- Price Area we getting the most we can for our dollar?
- Friction. Most boards are made out of resin, wood or polyurethane. They all have decent friction but wood is kindest to skin, resin is usually roughest while urethane is somewhere in the middle.
“As I said, finger-strength is the key physical factor, but not the only. The data I have access to suggest that it accounts for around 20-30% of the factors that have influence over climbing level.” – Eva López
Best all round
Trango Rock Prodigy Training Center
Dimensions: Each half is 9.1 inch x 12.1 inch
Our top pick was designed by brothers Mark & Mike Anderson who wrote ‘The Rock Climber’s Training Manual’. The Rock Prodigy is great for using their style of systematic training with precise and repeatable exercises. With over 30 distinct grip positions using clever space-saving tactics such as multi-use pockets and variable edge depths, the Rock Prodigy is packed full of features. It’s not often we saw pinches on hangboards so it was refreshing to see two prominent pinches on the Prodigy – designed to isolate the forearm and hand muscles without bringing in the compression chest muscles.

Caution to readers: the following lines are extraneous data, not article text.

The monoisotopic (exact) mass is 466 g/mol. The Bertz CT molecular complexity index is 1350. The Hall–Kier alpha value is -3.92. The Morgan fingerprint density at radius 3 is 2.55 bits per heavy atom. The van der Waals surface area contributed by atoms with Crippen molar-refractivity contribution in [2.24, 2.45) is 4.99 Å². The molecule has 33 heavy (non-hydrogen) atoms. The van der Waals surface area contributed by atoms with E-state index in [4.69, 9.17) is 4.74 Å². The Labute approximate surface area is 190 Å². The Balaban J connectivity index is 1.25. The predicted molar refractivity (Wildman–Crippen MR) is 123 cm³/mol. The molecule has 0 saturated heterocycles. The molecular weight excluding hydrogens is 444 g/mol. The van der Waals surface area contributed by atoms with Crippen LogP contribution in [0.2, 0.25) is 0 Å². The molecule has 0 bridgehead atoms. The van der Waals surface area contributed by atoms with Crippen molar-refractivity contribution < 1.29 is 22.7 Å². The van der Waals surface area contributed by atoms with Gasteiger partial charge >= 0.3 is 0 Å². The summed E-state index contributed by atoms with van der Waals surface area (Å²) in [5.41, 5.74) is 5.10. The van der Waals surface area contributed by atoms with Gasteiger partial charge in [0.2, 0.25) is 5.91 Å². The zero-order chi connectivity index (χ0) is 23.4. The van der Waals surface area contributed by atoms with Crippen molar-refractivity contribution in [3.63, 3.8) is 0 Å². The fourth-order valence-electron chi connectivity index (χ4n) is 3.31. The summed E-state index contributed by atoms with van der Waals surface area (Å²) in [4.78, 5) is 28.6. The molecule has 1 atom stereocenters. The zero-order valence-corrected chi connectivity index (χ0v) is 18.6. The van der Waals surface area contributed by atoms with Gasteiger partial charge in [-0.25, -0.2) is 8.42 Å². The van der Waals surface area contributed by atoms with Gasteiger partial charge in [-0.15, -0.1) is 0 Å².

The unique thing about this board is that is comes in two pieces which allows you to mount them whatever width apart you like or even better – mount them on sliding panels to work different widths and therefore different muscles. A new 2016 edition of the board came out with improved texture for better grip that is also kinder to skin. There are also little helpful features like small raised bumps inside pockets to help you easily find the same spot every time. Great for beginners and more advanced climbers alike, this board will continue to be relevant to your training as you improve.